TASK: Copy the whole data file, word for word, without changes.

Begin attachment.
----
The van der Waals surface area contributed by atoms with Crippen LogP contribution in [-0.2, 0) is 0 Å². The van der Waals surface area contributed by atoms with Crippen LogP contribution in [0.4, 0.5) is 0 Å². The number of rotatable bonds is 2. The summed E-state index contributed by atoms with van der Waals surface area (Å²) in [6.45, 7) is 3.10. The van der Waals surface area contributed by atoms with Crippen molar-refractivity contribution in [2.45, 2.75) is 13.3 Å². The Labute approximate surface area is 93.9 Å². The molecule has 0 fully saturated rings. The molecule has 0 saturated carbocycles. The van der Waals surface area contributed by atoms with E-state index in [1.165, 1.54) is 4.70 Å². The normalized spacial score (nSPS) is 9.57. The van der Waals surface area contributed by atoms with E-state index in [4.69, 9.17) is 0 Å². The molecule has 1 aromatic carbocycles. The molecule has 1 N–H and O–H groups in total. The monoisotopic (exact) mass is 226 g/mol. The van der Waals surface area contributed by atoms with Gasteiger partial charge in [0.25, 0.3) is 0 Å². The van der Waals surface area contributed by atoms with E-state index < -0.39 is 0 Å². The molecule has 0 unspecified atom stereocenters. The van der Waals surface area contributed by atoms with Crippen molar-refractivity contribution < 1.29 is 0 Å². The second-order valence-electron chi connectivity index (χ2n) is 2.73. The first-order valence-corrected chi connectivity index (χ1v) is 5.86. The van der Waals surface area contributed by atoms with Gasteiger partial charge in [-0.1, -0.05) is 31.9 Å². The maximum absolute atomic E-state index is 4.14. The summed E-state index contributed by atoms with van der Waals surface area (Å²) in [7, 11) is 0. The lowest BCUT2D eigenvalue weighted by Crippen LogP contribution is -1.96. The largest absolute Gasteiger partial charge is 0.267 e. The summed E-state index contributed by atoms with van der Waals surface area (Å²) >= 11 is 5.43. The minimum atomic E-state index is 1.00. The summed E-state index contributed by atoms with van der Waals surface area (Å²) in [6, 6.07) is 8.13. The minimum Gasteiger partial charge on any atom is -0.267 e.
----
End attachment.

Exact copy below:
The van der Waals surface area contributed by atoms with Crippen LogP contribution in [-0.2, 0) is 0 Å². The van der Waals surface area contributed by atoms with Crippen LogP contribution in [0.4, 0.5) is 0 Å². The number of rotatable bonds is 2. The summed E-state index contributed by atoms with van der Waals surface area (Å²) in [6.45, 7) is 3.10. The van der Waals surface area contributed by atoms with Crippen molar-refractivity contribution in [2.45, 2.75) is 13.3 Å². The Labute approximate surface area is 93.9 Å². The molecule has 0 fully saturated rings. The molecule has 0 saturated carbocycles. The van der Waals surface area contributed by atoms with E-state index in [1.165, 1.54) is 4.70 Å². The normalized spacial score (nSPS) is 9.57. The van der Waals surface area contributed by atoms with E-state index in [4.69, 9.17) is 0 Å². The molecule has 1 aromatic carbocycles. The molecule has 1 N–H and O–H groups in total. The monoisotopic (exact) mass is 226 g/mol. The van der Waals surface area contributed by atoms with Gasteiger partial charge in [0.25, 0.3) is 0 Å². The van der Waals surface area contributed by atoms with E-state index < -0.39 is 0 Å². The molecule has 0 unspecified atom stereocenters. The van der Waals surface area contributed by atoms with Crippen molar-refractivity contribution < 1.29 is 0 Å². The second-order valence-electron chi connectivity index (χ2n) is 2.73. The first-order valence-corrected chi connectivity index (χ1v) is 5.86. The van der Waals surface area contributed by atoms with Gasteiger partial charge in [-0.1, -0.05) is 31.9 Å². The maximum absolute atomic E-state index is 4.14. The summed E-state index contributed by atoms with van der Waals surface area (Å²) in [7, 11) is 0. The lowest BCUT2D eigenvalue weighted by Crippen LogP contribution is -1.96. The largest absolute Gasteiger partial charge is 0.267 e. The summed E-state index contributed by atoms with van der Waals surface area (Å²) >= 11 is 5.43. The minimum atomic E-state index is 1.00. The summed E-state index contributed by atoms with van der Waals surface area (Å²) in [6, 6.07) is 8.13. The minimum Gasteiger partial charge on any atom is -0.267 e.